Simultaneous isolation of pure and intact chloroplasts and mitochondria from moss as the basis for sub-cellular proteomics.

Lang EG, Mueller SJ, Hoernstein SN, Porankiewicz-Asplund J, Vervliet-Scheebaum M, Reski R - Plant Cell Rep. (2010)

Immunoblots assessing the organellar purity of urea-extracted proteins. T total protein, C chloroplast protein, M1 mitochondrial fraction 1 protein, M2 mitochondrial fraction 2 protein, loading amounts: 10 μg/lane (a, e), 2.5 μg/lane (b–d, f, g); for dilutions of primary antibodies, see Table 1
© Copyright Policy
Related In: Results  -  Collection

Show All Figures
getmorefigures.php?uid=PMC3020298&req=5

Fig3: Immunoblots assessing the organellar purity of urea-extracted proteins. T total protein, C chloroplast protein, M1 mitochondrial fraction 1 protein, M2 mitochondrial fraction 2 protein, loading amounts: 10 μg/lane (a, e), 2.5 μg/lane (b–d, f, g); for dilutions of primary antibodies, see Table 1
Mentions: Impurities in the mitochondrial fraction were assessed using antibodies against plastidic contaminants, namely, the membrane localised light-harvesting complex II type II chlorophyll a/b-binding protein (Lhcb2) and the plastidic stroma localised glutamine synthetase (GLN1/GLN2), and antibodies against Golgi apparatus and tonoplast membrane contaminants, namely, the ADP-ribosylation factor 1 (Arf1) and the Epsilon subunit of the tonoplast H+ ATPase (V-type ATPase) localised in Golgi and tonoplast, respectively (Fig. 3).Fig. 3

Bottom Line: In the present study we describe a rapid and efficient protocol for the simultaneous isolation of chloroplasts and mitochondria from moss protonema.Routinely, 60-100 μg mitochondrial and 3-5 mg chloroplast proteins, respectively, were obtained from 20 g fresh weight of green moss tissue.Using 14 plant compartment marker antibodies derived from seed plant and algal protein sequences, respectively, the evolutionary conservation of the compartment marker proteins in the moss was demonstrated and purity and intactness of the extracted organelles confirmed.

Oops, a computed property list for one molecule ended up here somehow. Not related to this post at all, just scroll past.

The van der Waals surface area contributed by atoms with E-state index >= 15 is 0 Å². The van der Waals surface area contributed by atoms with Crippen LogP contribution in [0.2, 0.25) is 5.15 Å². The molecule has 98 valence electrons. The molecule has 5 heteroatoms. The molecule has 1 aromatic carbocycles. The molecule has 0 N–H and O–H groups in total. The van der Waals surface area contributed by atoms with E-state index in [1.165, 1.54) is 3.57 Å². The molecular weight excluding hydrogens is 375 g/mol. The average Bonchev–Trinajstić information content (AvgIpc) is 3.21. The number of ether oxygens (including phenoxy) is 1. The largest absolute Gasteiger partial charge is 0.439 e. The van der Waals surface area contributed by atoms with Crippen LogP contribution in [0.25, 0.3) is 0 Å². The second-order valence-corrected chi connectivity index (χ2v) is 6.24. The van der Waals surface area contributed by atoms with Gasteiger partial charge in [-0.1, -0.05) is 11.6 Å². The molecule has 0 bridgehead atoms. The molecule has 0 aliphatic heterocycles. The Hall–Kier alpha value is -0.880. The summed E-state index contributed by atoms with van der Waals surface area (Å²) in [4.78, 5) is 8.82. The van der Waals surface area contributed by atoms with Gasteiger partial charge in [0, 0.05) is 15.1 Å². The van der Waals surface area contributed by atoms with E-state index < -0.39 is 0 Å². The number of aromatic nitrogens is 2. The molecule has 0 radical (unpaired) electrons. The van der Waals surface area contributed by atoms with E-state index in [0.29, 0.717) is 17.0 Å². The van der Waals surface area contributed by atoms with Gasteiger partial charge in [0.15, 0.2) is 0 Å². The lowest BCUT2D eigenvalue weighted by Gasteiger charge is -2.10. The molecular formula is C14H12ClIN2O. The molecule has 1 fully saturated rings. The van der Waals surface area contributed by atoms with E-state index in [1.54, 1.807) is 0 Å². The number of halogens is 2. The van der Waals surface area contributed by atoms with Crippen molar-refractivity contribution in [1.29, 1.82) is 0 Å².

View Article: PubMed Central - PubMed

Affiliation: Plant Biotechnology, Faculty of Biology, University of Freiburg, Schaenzlestr 1, 79104 Freiburg, Germany.

ABSTRACT
The moss Physcomitrella patens is increasingly being used as a model for plant systems biology studies. While genomic and transcriptomic resources are in place, tools and experimental conditions for proteomic studies need to be developed. In the present study we describe a rapid and efficient protocol for the simultaneous isolation of chloroplasts and mitochondria from moss protonema. Routinely, 60-100 μg mitochondrial and 3-5 mg chloroplast proteins, respectively, were obtained from 20 g fresh weight of green moss tissue. Using 14 plant compartment marker antibodies derived from seed plant and algal protein sequences, respectively, the evolutionary conservation of the compartment marker proteins in the moss was demonstrated and purity and intactness of the extracted organelles confirmed. This isolation protocol and these validated compartment markers may serve as basis for sub-cellular proteomics in P. patens and other mosses.

Show MeSH